Getting spiritual leaders involved: getting spiritual leaders to an event and giving it their blessing would be highly desirable. However, they will usually need a long period of notice to give you any chance of getting them to your event. The Thornbury and District Anti-Poverty group’s event succeeded in getting the Bishop of Bristol as their main presenter, but they needed to give him a year’s notice to ensure his attendance.

What we learned about… successful events:

Social events are a great way of bringing people from different cultures together. Food and music go a long way to attract more people and enable more members of the community to experience the richness of other cultures. For instance, Bath International Week, although not aimed specifically at faith groups, brought together members of a number of different communities by offering food and entertainment. While the event itself did not address global issues, it brought people together to learn about each other and to build the relationships that might enable that to happen in the future.

Support from influential people in the community helps. The Bath International Week has benefited from the support from the Mayor of Bath for most if not every year since its inception and this has made possible the use of a prestigious location like Bath Guildhall.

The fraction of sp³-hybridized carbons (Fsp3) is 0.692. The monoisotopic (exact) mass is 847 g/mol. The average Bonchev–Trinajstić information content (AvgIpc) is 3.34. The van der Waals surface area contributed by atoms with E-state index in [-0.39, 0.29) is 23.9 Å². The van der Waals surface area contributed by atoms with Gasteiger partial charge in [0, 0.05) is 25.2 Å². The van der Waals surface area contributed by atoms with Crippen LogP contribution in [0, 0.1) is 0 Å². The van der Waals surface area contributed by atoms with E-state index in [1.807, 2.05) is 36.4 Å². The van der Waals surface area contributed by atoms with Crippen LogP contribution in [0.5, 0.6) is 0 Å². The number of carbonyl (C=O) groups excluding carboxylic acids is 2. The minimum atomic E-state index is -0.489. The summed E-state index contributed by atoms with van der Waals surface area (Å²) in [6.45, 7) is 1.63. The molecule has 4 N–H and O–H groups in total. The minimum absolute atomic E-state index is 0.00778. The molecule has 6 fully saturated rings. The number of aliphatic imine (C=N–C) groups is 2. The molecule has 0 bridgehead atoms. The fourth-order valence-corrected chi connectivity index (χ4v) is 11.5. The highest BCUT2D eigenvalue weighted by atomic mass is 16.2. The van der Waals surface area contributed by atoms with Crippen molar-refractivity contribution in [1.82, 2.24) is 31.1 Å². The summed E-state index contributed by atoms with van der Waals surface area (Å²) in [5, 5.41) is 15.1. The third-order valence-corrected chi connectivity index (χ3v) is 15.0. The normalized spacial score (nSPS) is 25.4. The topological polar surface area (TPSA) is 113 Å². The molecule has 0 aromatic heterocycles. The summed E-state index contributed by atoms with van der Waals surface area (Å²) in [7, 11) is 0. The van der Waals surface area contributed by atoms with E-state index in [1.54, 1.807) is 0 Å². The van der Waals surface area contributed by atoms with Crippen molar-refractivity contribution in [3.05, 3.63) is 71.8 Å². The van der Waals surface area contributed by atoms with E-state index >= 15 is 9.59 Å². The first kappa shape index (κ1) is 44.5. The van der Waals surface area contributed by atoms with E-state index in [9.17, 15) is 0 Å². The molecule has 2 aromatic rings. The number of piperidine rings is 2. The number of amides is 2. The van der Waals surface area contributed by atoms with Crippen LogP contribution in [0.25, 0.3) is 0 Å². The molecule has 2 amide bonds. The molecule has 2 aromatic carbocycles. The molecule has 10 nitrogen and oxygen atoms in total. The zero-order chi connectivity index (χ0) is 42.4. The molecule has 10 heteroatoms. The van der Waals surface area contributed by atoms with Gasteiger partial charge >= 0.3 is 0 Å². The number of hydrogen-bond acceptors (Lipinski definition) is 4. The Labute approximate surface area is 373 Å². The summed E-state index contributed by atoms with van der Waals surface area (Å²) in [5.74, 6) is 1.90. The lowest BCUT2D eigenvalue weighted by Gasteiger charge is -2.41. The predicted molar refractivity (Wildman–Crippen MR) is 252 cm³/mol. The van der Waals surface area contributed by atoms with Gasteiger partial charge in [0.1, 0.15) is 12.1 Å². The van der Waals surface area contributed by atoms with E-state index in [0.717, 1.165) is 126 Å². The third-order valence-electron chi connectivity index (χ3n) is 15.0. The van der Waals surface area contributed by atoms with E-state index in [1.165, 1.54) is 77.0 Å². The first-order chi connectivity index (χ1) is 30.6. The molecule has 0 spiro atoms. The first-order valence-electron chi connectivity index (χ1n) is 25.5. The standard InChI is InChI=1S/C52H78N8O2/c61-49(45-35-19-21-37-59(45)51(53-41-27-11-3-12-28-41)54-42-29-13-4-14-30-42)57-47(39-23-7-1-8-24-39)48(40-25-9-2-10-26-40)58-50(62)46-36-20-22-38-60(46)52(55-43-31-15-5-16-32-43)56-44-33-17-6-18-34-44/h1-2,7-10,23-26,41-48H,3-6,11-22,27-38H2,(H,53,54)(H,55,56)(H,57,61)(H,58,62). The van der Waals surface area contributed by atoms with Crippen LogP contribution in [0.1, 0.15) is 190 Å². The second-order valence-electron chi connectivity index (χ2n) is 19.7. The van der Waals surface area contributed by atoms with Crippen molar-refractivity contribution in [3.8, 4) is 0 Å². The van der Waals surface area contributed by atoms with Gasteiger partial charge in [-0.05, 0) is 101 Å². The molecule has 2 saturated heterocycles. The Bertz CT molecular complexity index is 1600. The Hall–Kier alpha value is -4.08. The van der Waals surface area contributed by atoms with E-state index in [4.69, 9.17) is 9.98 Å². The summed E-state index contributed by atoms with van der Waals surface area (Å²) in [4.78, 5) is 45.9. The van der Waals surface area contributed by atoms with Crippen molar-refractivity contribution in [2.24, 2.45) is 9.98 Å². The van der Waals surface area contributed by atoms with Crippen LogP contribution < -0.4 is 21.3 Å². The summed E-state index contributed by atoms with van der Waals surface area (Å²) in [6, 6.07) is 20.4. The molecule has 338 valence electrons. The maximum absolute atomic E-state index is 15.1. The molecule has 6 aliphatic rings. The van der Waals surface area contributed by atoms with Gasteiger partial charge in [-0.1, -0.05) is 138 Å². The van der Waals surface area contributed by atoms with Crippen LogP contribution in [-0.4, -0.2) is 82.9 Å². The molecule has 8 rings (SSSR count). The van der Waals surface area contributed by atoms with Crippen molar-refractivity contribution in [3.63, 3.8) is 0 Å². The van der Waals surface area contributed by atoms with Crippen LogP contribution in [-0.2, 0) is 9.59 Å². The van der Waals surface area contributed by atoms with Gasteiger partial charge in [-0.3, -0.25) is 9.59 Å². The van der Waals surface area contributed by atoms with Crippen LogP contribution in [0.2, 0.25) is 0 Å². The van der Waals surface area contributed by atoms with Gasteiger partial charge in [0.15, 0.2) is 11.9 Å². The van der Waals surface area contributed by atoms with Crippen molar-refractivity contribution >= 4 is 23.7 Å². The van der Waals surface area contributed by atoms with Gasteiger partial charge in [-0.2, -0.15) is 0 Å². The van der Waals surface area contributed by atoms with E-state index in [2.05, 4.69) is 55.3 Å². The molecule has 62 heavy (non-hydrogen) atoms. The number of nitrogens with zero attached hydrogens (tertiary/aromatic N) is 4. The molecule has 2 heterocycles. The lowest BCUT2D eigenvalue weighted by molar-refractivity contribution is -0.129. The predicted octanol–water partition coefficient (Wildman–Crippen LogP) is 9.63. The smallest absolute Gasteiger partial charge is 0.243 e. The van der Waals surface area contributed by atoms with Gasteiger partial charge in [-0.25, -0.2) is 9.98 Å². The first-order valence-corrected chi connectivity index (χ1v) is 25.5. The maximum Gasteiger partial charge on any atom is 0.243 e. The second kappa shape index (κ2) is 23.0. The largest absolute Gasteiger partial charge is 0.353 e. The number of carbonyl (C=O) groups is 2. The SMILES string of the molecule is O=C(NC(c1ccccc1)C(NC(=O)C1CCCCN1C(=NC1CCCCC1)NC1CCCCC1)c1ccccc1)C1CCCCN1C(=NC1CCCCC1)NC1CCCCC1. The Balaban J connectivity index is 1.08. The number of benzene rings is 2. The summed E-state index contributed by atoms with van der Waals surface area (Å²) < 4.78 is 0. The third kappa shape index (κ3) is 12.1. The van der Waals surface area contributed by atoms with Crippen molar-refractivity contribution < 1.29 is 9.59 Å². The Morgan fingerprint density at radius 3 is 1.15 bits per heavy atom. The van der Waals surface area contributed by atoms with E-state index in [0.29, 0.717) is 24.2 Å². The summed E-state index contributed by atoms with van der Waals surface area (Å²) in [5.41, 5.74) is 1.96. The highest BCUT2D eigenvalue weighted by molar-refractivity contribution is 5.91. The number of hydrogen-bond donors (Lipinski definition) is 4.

Use the student population: it helps to have a student population in the vicinity; they are likely to have students from diverse communities, who could be a source of potential voluntary support and contact within their own communities.

Look for areas of common concern: having a pressing issue, which is a common concern of all faith communities, may be a way of attracting interest e.g. teenage pregnancy, environmental issues – both the subject of events organised by the South Gloucestershire Faith Group. As a One World Week organiser, you would want to deliver events which had a clear message about global or environmental justice. It is worth remembering, however, that many successful community development initiatives and campaigns grow out of people getting together over an issue they care about or are angry about at a given time, often very local, and the group then sticks together, attracts more people and campaigns on other issues.

Tying in global concerns to match those of local faith communities may help participation. For instance, concerns about global climate change would match the needs of the Bangladeshi Community, who will probably have family members they are worried about and who would benefit from flood relief operations co-ordinated internationally. The Thornbury and District Anti-Poverty group event was an example of this

Challenges and pitfalls

“There are difficulties of getting some faith groups involved. They may either want to go their own way and stick to events only for their own community, or they do not feel secure enough or confident about taking a more prominent role in the community. This would particularly apply to faith groups who are not numerically well represented in the community, or who are more recently arrived and therefore less well established in the region e.g. asylum seekers, refugees and economic migrants.” South West Regional Facilitator reflects.